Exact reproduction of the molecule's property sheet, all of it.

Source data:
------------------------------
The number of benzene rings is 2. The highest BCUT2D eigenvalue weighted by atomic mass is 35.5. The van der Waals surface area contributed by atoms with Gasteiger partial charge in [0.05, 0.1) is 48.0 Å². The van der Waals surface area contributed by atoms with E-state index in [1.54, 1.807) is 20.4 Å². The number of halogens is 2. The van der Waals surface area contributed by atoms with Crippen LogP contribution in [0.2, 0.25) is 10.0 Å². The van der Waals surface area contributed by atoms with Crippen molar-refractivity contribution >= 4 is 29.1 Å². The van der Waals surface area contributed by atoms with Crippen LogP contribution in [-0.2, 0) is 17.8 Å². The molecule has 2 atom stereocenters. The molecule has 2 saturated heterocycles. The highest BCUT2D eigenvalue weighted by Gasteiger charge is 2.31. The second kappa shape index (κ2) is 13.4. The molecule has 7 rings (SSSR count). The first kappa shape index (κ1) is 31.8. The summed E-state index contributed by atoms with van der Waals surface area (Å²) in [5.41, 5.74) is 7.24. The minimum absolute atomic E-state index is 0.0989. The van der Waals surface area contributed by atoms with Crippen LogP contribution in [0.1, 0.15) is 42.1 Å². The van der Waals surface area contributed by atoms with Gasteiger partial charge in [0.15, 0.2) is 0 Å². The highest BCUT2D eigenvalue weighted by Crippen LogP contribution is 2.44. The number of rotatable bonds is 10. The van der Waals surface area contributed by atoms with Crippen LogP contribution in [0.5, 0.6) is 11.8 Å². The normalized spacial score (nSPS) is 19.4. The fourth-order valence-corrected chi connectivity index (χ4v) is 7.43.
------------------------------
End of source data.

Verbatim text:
The number of benzene rings is 2. The highest BCUT2D eigenvalue weighted by atomic mass is 35.5. The van der Waals surface area contributed by atoms with Gasteiger partial charge in [0.05, 0.1) is 48.0 Å². The van der Waals surface area contributed by atoms with E-state index in [1.54, 1.807) is 20.4 Å². The number of halogens is 2. The van der Waals surface area contributed by atoms with Crippen LogP contribution in [0.2, 0.25) is 10.0 Å². The van der Waals surface area contributed by atoms with Crippen molar-refractivity contribution >= 4 is 29.1 Å². The van der Waals surface area contributed by atoms with Crippen LogP contribution in [-0.2, 0) is 17.8 Å². The molecule has 2 atom stereocenters. The molecule has 2 saturated heterocycles. The highest BCUT2D eigenvalue weighted by Gasteiger charge is 2.31. The second kappa shape index (κ2) is 13.4. The molecule has 7 rings (SSSR count). The first kappa shape index (κ1) is 31.8. The summed E-state index contributed by atoms with van der Waals surface area (Å²) in [5.41, 5.74) is 7.24. The minimum absolute atomic E-state index is 0.0989. The van der Waals surface area contributed by atoms with Crippen LogP contribution in [0.1, 0.15) is 42.1 Å². The van der Waals surface area contributed by atoms with Gasteiger partial charge in [0.15, 0.2) is 0 Å². The highest BCUT2D eigenvalue weighted by Crippen LogP contribution is 2.44. The number of rotatable bonds is 10. The van der Waals surface area contributed by atoms with Crippen LogP contribution in [0.5, 0.6) is 11.8 Å². The normalized spacial score (nSPS) is 19.4. The fourth-order valence-corrected chi connectivity index (χ4v) is 7.43.